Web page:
Not on display
- Francis Le Piper ?1640–1695
- Oil paint on wood
- Support: 235 x 432 mm
- Purchased 1959
Francis Le Piper ?1640–1698
The Combat of Hudibras and Cerdon
Oil paint on panel
235 x 435 mm
Purchased from P. and D. Colnaghi and Co., Ltd. (Grant-in-Aid) 1959
… ; ? W. Davies, 1816, sold Christie’s, 9 June 1821 (no.138, as by Hogarth), bought Ford; … ; Southgate’s, bought John Britton by 1833; given to George Godwin, 1848; W. Hilton Nash, 1888; R.W. Alston; P. and D. Colnaghi and Co., Ltd, thence bought by Tate Gallery, 1959.
Paintings by Old Masters, Colnaghi, London, April 1959, no.54.
J.B. Nichols (ed.), Anecdotes of William Hogarth, Written by Himself, 1833 edn, p.349.
John C. Conybeare, ‘The East Haddon Hogarths’, Art Journal, 1874, p.265.
Austin Dobson, William Hogarth, 1902, pp.167–8
Tate’s four works by Le Piper (see also Tate T00620, T00621 and T00248) entered the collection as separate pairs, in 1959 and 1963, although it seems likely that originally they all formed part of a set of twelve panels illustrating episodes from Samuel Butler’s hugely popular satirical poem, Hudibras. This work, together with Hudibras and Ralpho Taken Prisoner (Tate T00248), was originally in the collection of J. Britton, possibly two of the set of twelve panels illustrating Hudibras he is recorded owning, then attributed to Van der Gucht. For a general introduction to the series see Hudibras’s First Encounter with the Bear-Baiters (Tate T00620).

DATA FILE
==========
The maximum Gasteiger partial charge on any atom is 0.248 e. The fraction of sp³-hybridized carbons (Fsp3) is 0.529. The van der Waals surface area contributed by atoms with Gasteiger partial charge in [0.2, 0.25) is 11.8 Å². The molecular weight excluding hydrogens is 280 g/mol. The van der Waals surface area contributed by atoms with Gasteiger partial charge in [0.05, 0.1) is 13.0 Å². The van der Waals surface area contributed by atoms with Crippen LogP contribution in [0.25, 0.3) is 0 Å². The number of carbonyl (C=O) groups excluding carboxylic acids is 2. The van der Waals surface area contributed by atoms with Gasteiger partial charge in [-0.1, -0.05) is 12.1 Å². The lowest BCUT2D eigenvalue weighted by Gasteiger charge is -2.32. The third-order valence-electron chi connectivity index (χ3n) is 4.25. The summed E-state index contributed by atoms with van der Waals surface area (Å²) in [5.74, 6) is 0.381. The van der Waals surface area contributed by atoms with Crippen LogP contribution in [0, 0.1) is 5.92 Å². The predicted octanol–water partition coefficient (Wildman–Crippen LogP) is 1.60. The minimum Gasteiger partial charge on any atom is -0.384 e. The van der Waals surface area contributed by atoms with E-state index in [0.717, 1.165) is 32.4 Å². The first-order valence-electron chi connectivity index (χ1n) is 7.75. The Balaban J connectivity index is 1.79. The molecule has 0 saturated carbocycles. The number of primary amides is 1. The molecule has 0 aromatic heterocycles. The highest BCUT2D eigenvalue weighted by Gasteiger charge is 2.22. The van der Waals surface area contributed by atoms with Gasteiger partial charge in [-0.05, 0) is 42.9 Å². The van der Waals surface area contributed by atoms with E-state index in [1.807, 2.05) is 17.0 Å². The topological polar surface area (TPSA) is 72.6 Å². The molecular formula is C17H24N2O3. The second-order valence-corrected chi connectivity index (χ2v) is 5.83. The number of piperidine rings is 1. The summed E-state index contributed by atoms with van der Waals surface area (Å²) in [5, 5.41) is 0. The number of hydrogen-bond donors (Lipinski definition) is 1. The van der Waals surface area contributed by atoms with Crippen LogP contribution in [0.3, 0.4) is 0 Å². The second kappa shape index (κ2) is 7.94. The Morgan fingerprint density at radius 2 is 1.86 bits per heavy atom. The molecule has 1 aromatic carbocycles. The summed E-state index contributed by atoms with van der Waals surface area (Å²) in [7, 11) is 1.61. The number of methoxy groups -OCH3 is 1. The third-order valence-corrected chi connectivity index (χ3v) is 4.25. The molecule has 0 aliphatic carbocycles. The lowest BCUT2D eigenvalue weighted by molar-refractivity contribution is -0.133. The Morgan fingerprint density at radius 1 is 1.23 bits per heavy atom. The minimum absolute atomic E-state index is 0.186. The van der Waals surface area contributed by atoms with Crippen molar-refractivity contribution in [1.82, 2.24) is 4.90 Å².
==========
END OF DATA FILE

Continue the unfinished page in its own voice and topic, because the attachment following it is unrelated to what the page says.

This scene is taken from Part 1, Canto 3. Having initially routed the bear-baiters (Tate T00620) and taken one of them, Crowdero, prisoner (who can be seen in the stocks on the left), Hudibras and Ralpho are taken by surprise by the bear-baiters’ return, intent on revenge. They are engaged in a second fight. Next to Crowdero, on the left, are Talgol and Magnano, both injured by a fluke shot from Hudibras’s rusty pistol. On the right Ralpho, attacked by Orsin, is having difficulty re-mounting his kicking horse, while in the centre Hudibras and Cerdon are locked in battle: Cerdon is about to knock Hudibras’s pistol from his hand.
Read technical information about this painting resulting from examination and scientific analysis by conservators and conservation scientists at Tate
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